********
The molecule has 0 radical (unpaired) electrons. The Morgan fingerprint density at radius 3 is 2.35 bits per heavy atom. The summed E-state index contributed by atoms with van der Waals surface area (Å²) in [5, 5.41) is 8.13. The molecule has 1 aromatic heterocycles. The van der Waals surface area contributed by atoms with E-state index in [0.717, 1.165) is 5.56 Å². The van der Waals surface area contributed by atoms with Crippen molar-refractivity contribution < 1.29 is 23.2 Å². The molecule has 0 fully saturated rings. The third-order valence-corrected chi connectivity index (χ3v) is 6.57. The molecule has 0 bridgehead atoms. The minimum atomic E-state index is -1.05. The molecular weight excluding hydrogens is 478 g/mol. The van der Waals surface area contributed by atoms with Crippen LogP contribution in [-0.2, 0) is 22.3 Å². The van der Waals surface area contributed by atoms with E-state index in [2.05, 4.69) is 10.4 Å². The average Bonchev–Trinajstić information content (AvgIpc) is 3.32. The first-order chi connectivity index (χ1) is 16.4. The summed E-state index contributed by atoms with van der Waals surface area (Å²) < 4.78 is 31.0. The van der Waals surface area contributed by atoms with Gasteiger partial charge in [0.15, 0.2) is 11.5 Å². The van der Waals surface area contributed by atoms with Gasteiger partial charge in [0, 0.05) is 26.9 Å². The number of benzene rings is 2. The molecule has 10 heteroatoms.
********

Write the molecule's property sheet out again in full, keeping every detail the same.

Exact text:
The molecule has 0 radical (unpaired) electrons. The Morgan fingerprint density at radius 3 is 2.35 bits per heavy atom. The summed E-state index contributed by atoms with van der Waals surface area (Å²) in [5, 5.41) is 8.13. The molecule has 1 aromatic heterocycles. The van der Waals surface area contributed by atoms with E-state index in [0.717, 1.165) is 5.56 Å². The van der Waals surface area contributed by atoms with Crippen molar-refractivity contribution < 1.29 is 23.2 Å². The molecule has 0 fully saturated rings. The third-order valence-corrected chi connectivity index (χ3v) is 6.57. The molecule has 0 bridgehead atoms. The minimum atomic E-state index is -1.05. The molecular weight excluding hydrogens is 478 g/mol. The van der Waals surface area contributed by atoms with Crippen LogP contribution in [-0.2, 0) is 22.3 Å². The van der Waals surface area contributed by atoms with E-state index in [2.05, 4.69) is 10.4 Å². The average Bonchev–Trinajstić information content (AvgIpc) is 3.32. The first-order chi connectivity index (χ1) is 16.4. The summed E-state index contributed by atoms with van der Waals surface area (Å²) < 4.78 is 31.0. The van der Waals surface area contributed by atoms with Gasteiger partial charge in [0.15, 0.2) is 11.5 Å². The van der Waals surface area contributed by atoms with Gasteiger partial charge in [0, 0.05) is 26.9 Å². The number of benzene rings is 2. The molecule has 10 heteroatoms.